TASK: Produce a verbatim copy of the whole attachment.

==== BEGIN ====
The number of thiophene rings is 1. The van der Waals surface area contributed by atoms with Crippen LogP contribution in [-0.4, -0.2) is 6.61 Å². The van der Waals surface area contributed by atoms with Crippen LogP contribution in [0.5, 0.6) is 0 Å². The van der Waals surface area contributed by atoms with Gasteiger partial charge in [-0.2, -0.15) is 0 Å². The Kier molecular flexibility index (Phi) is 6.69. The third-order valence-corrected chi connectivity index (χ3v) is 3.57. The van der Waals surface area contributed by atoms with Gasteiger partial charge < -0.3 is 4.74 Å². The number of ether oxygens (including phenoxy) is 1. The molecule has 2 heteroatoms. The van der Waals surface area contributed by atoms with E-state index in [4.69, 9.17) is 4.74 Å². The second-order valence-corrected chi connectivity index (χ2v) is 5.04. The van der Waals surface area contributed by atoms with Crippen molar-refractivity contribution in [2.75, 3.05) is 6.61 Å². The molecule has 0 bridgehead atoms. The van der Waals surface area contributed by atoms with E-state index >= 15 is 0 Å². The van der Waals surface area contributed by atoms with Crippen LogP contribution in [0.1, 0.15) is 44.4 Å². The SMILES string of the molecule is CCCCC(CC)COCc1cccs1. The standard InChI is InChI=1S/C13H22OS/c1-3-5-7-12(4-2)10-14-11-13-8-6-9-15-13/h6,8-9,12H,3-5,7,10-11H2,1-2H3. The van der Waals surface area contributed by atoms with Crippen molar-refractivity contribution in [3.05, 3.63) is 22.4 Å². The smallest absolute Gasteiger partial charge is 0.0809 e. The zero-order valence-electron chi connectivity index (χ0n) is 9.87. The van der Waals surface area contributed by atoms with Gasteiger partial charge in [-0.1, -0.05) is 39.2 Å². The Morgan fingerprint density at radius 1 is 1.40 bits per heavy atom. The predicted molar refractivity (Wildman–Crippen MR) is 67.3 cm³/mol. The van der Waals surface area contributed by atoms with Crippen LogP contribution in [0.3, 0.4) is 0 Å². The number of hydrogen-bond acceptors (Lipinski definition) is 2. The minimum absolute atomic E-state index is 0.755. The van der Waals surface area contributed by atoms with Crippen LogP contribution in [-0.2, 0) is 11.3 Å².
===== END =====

The number of thiophene rings is 1. The van der Waals surface area contributed by atoms with Crippen LogP contribution in [-0.4, -0.2) is 6.61 Å². The van der Waals surface area contributed by atoms with Crippen LogP contribution in [0.5, 0.6) is 0 Å². The van der Waals surface area contributed by atoms with Gasteiger partial charge in [-0.2, -0.15) is 0 Å². The Kier molecular flexibility index (Phi) is 6.69. The third-order valence-corrected chi connectivity index (χ3v) is 3.57. The van der Waals surface area contributed by atoms with Gasteiger partial charge < -0.3 is 4.74 Å². The number of ether oxygens (including phenoxy) is 1. The molecule has 2 heteroatoms. The van der Waals surface area contributed by atoms with E-state index in [4.69, 9.17) is 4.74 Å². The second-order valence-corrected chi connectivity index (χ2v) is 5.04. The van der Waals surface area contributed by atoms with Crippen molar-refractivity contribution in [2.75, 3.05) is 6.61 Å². The molecule has 0 bridgehead atoms. The van der Waals surface area contributed by atoms with E-state index >= 15 is 0 Å². The van der Waals surface area contributed by atoms with Crippen LogP contribution in [0.1, 0.15) is 44.4 Å². The SMILES string of the molecule is CCCCC(CC)COCc1cccs1. The standard InChI is InChI=1S/C13H22OS/c1-3-5-7-12(4-2)10-14-11-13-8-6-9-15-13/h6,8-9,12H,3-5,7,10-11H2,1-2H3. The van der Waals surface area contributed by atoms with Crippen molar-refractivity contribution in [3.05, 3.63) is 22.4 Å². The smallest absolute Gasteiger partial charge is 0.0809 e. The zero-order valence-electron chi connectivity index (χ0n) is 9.87. The van der Waals surface area contributed by atoms with Gasteiger partial charge in [-0.1, -0.05) is 39.2 Å². The Morgan fingerprint density at radius 1 is 1.40 bits per heavy atom. The predicted molar refractivity (Wildman–Crippen MR) is 67.3 cm³/mol. The van der Waals surface area contributed by atoms with Crippen LogP contribution in [0.3, 0.4) is 0 Å². The number of hydrogen-bond acceptors (Lipinski definition) is 2. The minimum absolute atomic E-state index is 0.755. The van der Waals surface area contributed by atoms with Crippen LogP contribution in [-0.2, 0) is 11.3 Å².